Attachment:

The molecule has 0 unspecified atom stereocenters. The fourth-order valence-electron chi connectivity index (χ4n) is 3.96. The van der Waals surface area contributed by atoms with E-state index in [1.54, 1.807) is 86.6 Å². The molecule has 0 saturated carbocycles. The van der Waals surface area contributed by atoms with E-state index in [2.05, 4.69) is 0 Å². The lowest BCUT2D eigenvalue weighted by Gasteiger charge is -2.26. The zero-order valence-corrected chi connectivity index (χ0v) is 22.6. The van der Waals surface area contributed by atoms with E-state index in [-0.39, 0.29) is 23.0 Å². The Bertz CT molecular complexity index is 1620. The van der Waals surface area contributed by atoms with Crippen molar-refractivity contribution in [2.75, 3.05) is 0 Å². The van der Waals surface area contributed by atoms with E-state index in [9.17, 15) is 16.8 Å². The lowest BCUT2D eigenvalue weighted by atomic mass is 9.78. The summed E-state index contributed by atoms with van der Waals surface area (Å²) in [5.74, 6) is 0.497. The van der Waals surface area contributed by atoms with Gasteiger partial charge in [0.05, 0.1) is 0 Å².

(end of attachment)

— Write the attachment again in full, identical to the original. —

The molecule has 0 unspecified atom stereocenters. The fourth-order valence-electron chi connectivity index (χ4n) is 3.96. The van der Waals surface area contributed by atoms with E-state index in [1.54, 1.807) is 86.6 Å². The molecule has 0 saturated carbocycles. The van der Waals surface area contributed by atoms with E-state index in [2.05, 4.69) is 0 Å². The lowest BCUT2D eigenvalue weighted by Gasteiger charge is -2.26. The zero-order valence-corrected chi connectivity index (χ0v) is 22.6. The van der Waals surface area contributed by atoms with E-state index in [-0.39, 0.29) is 23.0 Å². The Bertz CT molecular complexity index is 1620. The van der Waals surface area contributed by atoms with Crippen molar-refractivity contribution in [2.75, 3.05) is 0 Å². The van der Waals surface area contributed by atoms with E-state index in [9.17, 15) is 16.8 Å². The lowest BCUT2D eigenvalue weighted by atomic mass is 9.78. The summed E-state index contributed by atoms with van der Waals surface area (Å²) in [5.74, 6) is 0.497. The van der Waals surface area contributed by atoms with Gasteiger partial charge in [0.05, 0.1) is 0 Å².